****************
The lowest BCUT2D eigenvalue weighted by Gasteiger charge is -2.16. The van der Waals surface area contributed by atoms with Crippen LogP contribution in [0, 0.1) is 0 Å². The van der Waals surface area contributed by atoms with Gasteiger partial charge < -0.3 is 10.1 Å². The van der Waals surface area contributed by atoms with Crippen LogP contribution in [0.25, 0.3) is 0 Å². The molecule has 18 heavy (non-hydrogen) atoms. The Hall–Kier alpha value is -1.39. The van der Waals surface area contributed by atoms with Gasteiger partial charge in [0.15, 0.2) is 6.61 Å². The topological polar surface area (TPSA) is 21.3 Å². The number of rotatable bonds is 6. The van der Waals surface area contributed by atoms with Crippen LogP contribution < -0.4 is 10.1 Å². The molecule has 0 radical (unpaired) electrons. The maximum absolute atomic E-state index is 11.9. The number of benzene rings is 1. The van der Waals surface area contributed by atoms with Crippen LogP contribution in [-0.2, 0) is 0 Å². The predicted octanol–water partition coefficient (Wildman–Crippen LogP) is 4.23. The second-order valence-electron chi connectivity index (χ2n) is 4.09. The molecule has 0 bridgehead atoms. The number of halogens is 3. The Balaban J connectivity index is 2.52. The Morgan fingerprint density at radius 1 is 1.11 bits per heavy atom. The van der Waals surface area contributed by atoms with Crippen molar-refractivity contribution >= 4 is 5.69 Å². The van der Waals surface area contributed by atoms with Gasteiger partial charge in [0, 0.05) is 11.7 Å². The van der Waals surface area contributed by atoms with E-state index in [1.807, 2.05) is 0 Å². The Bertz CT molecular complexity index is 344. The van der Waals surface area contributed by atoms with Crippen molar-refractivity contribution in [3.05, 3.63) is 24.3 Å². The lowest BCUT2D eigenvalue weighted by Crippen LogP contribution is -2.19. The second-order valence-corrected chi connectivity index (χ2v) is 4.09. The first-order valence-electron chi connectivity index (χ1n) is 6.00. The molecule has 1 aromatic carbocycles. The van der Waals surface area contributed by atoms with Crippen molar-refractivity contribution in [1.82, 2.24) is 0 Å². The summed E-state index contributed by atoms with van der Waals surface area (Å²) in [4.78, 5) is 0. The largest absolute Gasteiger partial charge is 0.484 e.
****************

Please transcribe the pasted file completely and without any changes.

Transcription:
The lowest BCUT2D eigenvalue weighted by Gasteiger charge is -2.16. The van der Waals surface area contributed by atoms with Crippen LogP contribution in [0, 0.1) is 0 Å². The van der Waals surface area contributed by atoms with Gasteiger partial charge < -0.3 is 10.1 Å². The van der Waals surface area contributed by atoms with Crippen LogP contribution in [0.25, 0.3) is 0 Å². The molecule has 18 heavy (non-hydrogen) atoms. The Hall–Kier alpha value is -1.39. The van der Waals surface area contributed by atoms with Gasteiger partial charge in [0.15, 0.2) is 6.61 Å². The topological polar surface area (TPSA) is 21.3 Å². The number of rotatable bonds is 6. The van der Waals surface area contributed by atoms with Crippen LogP contribution < -0.4 is 10.1 Å². The molecule has 0 radical (unpaired) electrons. The maximum absolute atomic E-state index is 11.9. The number of benzene rings is 1. The van der Waals surface area contributed by atoms with Crippen LogP contribution in [-0.2, 0) is 0 Å². The predicted octanol–water partition coefficient (Wildman–Crippen LogP) is 4.23. The second-order valence-electron chi connectivity index (χ2n) is 4.09. The molecule has 0 bridgehead atoms. The number of halogens is 3. The Balaban J connectivity index is 2.52. The Morgan fingerprint density at radius 1 is 1.11 bits per heavy atom. The van der Waals surface area contributed by atoms with Crippen molar-refractivity contribution >= 4 is 5.69 Å². The van der Waals surface area contributed by atoms with Gasteiger partial charge in [0, 0.05) is 11.7 Å². The van der Waals surface area contributed by atoms with E-state index in [1.807, 2.05) is 0 Å². The Bertz CT molecular complexity index is 344. The van der Waals surface area contributed by atoms with Crippen molar-refractivity contribution in [3.05, 3.63) is 24.3 Å². The lowest BCUT2D eigenvalue weighted by Crippen LogP contribution is -2.19. The second-order valence-corrected chi connectivity index (χ2v) is 4.09. The first-order valence-electron chi connectivity index (χ1n) is 6.00. The molecule has 1 aromatic carbocycles. The van der Waals surface area contributed by atoms with Crippen molar-refractivity contribution in [1.82, 2.24) is 0 Å². The summed E-state index contributed by atoms with van der Waals surface area (Å²) in [4.78, 5) is 0. The largest absolute Gasteiger partial charge is 0.484 e.